• In this study, the workplace spirituality of female professional dancers positively affected positive psychological capital, team trust, and self-esteem. This suggests that fostering workplace spirituality is imperative for female professional dancers, and we propose five ways an organization can do this: (1) convey the importance of the organizational mission and values to organizational members; (2) increase the decision-making and autonomy of each organizational member; (3) encourage members to strive for continuous self-development and improvement; (4) encourage cooperation among organizational members even as each member operates in their own workplace domain; (5) discourage organizational members from lapsing into a state of moral laxity, in which they neglect responsibilities and resort to egoism. Our findings suggest that, if organizations implement these five measures, they can more fully develop the potential of female professional dancers and dispel fear, distrust, and moral laxity in the organization, ultimately increasing positive psychological capital, team trust, and self-esteem.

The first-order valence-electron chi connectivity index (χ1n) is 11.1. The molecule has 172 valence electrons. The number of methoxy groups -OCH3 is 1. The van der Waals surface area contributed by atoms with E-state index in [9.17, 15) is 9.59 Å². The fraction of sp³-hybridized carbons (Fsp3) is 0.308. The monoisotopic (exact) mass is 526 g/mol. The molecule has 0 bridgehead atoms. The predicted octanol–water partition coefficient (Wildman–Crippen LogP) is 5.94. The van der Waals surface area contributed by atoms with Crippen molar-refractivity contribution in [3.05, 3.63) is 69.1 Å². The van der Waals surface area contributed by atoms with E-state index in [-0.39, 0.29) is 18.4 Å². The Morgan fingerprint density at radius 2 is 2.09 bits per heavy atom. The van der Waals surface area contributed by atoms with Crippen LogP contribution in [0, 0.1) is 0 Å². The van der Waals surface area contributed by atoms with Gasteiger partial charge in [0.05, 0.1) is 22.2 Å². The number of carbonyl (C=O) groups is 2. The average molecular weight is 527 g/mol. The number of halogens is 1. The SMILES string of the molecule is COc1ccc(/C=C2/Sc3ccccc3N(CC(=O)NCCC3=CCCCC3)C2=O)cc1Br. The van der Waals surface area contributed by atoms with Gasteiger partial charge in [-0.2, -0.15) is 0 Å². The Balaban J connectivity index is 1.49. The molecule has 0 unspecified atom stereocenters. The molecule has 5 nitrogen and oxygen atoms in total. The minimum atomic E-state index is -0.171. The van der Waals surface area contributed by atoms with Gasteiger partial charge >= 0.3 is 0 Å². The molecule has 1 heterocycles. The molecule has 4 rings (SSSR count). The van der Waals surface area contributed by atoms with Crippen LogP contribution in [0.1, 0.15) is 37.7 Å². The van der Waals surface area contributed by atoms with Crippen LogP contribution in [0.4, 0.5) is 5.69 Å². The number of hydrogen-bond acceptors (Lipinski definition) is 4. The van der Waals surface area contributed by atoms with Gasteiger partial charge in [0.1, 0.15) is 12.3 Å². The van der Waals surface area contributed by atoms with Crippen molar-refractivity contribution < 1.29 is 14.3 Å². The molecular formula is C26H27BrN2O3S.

• The workplace spirituality and positive psychological capital of female professional dancers positively affected team trust. This study’s findings imply that, in the context of the COVID-19 pandemic, if an organization emphasizes the importance of the individual over that of teamwork, a vicious cycle could result. Therefore, the right kinds of attention are crucial such that no organizational member feels excluded from the relationships or team dynamics related to their job (work). The findings also highlight the importance of organizations helping female professional dancers achieve self-actualization by attending to their inner worlds and encouraging constant learning and growth.